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How to Fight the 3 most common mental disorders of children after COVID


It's important to approach mental health disorders in children with care and attention. The three most common mental disorders in children can vary over time, but generally include anxiety disorders, attention-deficit/hyperactivity disorder (ADHD), and depressive disorders. Here are some approaches that can be helpful for addressing these disorders:


1. Anxiety disorders:

- Provide a supportive environment: Create a safe and nurturing environment at home and at school, where children feel comfortable expressing their feelings and concerns.

- Teach relaxation techniques: Help children learn relaxation techniques such as deep breathing exercises, progressive muscle relaxation, and mindfulness practices to manage anxiety.

- Gradual exposure: Gradual exposure to feared situations can help children overcome anxiety. Encourage them to face their fears gradually and provide support throughout the process.

- Seek professional help: If the anxiety significantly interferes with a child's daily life, consider seeking professional help from a mental health specialist who can provide therapy or recommend appropriate interventions.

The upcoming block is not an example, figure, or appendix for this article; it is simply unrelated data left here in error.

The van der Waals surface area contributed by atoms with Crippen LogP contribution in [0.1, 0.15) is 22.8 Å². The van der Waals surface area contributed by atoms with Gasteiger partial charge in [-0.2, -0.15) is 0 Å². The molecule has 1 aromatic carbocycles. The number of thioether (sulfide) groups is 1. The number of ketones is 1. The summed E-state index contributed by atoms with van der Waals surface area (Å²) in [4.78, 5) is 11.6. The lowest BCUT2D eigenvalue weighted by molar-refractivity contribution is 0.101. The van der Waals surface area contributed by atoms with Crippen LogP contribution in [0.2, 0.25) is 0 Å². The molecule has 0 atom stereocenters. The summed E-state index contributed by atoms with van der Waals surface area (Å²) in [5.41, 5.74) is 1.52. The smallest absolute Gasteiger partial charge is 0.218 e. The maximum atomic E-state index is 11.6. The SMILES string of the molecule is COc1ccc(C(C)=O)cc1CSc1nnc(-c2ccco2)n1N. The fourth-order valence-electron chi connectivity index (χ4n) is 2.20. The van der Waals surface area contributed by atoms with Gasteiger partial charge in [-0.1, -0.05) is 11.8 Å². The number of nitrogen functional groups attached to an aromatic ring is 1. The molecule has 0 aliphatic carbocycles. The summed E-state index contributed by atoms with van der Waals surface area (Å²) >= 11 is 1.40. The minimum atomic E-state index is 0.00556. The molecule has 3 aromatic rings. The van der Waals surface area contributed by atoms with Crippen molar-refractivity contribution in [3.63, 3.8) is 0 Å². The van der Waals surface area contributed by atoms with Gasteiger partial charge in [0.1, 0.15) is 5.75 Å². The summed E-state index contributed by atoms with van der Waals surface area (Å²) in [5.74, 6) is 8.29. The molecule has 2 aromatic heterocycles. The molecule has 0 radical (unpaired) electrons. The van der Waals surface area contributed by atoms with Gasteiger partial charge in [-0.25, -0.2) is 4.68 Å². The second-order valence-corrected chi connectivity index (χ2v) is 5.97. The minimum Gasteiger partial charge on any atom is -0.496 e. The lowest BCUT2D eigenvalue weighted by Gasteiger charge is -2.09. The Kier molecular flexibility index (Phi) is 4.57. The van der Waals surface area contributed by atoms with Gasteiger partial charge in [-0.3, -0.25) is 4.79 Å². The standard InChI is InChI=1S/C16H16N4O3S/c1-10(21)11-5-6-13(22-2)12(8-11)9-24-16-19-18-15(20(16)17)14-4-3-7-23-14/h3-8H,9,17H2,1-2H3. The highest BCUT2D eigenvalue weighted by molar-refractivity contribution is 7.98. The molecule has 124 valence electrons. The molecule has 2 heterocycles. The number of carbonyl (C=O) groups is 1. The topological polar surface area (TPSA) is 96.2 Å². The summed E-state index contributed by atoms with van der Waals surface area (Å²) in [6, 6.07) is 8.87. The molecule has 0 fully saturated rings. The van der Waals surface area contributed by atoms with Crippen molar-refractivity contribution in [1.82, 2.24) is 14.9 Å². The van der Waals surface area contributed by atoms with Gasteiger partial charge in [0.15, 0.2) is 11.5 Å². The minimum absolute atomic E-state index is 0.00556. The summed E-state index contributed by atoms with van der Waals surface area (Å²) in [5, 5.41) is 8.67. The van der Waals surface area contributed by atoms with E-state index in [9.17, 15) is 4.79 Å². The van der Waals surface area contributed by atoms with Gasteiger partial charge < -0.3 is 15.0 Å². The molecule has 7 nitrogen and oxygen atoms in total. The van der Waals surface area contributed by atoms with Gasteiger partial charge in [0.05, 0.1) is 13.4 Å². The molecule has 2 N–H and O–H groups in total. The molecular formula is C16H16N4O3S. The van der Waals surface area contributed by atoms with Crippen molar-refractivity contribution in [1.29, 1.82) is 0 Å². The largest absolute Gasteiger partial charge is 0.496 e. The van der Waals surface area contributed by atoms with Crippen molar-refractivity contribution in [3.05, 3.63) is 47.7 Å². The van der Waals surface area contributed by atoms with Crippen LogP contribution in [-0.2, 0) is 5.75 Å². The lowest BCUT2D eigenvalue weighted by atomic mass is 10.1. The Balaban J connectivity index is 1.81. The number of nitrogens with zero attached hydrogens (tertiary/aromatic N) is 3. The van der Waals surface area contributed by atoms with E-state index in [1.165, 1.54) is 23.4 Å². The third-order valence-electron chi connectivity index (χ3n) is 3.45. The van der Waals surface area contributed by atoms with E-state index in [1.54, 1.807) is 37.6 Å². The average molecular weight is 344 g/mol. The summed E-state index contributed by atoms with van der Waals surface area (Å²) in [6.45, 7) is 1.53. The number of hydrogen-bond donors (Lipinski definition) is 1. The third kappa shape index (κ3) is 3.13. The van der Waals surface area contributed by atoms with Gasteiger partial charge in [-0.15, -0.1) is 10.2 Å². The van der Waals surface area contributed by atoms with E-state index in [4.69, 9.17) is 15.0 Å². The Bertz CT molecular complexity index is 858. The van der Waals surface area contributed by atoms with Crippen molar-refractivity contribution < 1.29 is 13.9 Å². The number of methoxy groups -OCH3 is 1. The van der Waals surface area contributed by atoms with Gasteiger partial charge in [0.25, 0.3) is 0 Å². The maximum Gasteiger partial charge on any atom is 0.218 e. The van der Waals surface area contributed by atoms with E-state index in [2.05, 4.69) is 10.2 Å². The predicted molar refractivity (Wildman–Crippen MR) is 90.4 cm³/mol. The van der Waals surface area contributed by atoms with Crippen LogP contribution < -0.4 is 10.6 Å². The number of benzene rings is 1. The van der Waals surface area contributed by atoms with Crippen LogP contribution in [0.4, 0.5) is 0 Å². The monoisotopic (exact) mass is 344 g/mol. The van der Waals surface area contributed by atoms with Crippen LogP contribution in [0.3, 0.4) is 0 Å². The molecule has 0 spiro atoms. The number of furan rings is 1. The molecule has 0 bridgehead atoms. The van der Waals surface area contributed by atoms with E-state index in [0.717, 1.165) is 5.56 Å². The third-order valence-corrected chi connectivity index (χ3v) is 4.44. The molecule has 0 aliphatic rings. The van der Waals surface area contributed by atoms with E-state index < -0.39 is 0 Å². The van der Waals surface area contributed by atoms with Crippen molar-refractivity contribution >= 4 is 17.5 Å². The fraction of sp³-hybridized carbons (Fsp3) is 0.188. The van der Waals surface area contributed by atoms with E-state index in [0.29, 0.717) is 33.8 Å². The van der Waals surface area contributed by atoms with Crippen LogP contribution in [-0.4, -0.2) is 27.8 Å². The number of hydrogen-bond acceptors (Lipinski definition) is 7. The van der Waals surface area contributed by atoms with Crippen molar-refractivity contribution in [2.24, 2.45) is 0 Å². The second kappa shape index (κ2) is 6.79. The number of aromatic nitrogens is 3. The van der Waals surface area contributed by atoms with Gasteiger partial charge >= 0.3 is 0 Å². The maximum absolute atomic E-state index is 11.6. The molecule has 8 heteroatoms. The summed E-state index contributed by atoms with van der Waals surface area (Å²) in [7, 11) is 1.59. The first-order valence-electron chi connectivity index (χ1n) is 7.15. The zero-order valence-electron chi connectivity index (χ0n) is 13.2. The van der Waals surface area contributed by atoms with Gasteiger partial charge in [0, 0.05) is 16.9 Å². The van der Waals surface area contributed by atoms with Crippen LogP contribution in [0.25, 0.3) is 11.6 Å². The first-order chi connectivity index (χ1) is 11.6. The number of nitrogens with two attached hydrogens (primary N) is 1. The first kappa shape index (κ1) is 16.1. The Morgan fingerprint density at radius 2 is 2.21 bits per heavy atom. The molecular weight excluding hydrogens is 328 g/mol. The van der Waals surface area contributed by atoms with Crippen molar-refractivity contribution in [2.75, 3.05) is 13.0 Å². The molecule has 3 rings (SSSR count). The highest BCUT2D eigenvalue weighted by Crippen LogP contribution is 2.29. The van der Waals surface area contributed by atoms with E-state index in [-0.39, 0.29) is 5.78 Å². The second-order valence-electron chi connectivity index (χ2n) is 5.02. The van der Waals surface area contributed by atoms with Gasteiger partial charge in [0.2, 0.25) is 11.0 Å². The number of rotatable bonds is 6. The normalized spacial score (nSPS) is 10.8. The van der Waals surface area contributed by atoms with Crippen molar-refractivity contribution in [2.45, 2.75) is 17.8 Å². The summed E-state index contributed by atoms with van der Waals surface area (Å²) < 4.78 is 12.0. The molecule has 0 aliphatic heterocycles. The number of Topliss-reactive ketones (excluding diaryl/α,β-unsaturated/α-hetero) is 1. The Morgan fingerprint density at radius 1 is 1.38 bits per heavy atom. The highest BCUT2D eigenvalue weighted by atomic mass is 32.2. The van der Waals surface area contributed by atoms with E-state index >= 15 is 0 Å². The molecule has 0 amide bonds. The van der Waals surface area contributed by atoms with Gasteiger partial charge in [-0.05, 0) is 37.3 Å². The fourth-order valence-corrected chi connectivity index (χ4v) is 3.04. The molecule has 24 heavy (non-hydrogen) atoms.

2. Attention-deficit/hyperactivity disorder (ADHD):

- Establish routines: Create structured routines and schedules to help children with ADHD manage their time and tasks effectively.

- Break tasks into smaller parts: Help children break down complex tasks into smaller, more manageable steps to improve focus and reduce feelings of overwhelm.

- Provide clear instructions and expectations: Use clear and concise instructions, and provide visual aids or written reminders to help children stay organized and on track.

- Collaborate with educators: Work closely with teachers and school staff to develop strategies that support the child's learning and attention needs in the classroom.


3. Depressive disorders:

- Encourage open communication: Create a safe and non-judgmental space where children feel comfortable discussing their feelings. Encourage them to express their emotions and listen attentively without dismissing or minimizing their experiences.

- Foster a supportive network: Encourage the child to maintain social connections with friends and family members who can provide emotional support.

- Engage in enjoyable activities: Encourage participation in activities that the child enjoys, such as hobbies, sports, or creative outlets. These activities can provide a sense of accomplishment and improve mood.

- Seek professional help: If the child's depressive symptoms persist or worsen, it is important to seek professional help from a mental health professional who can provide therapy and determine if any additional interventions, such as medication, are necessary.


Remember, each child is unique, and it is essential to tailor the approach to their specific needs. Professional guidance from mental health specialists, such as child psychologists or psychiatrists, can provide personalized strategies and interventions to address these disorders effectively.

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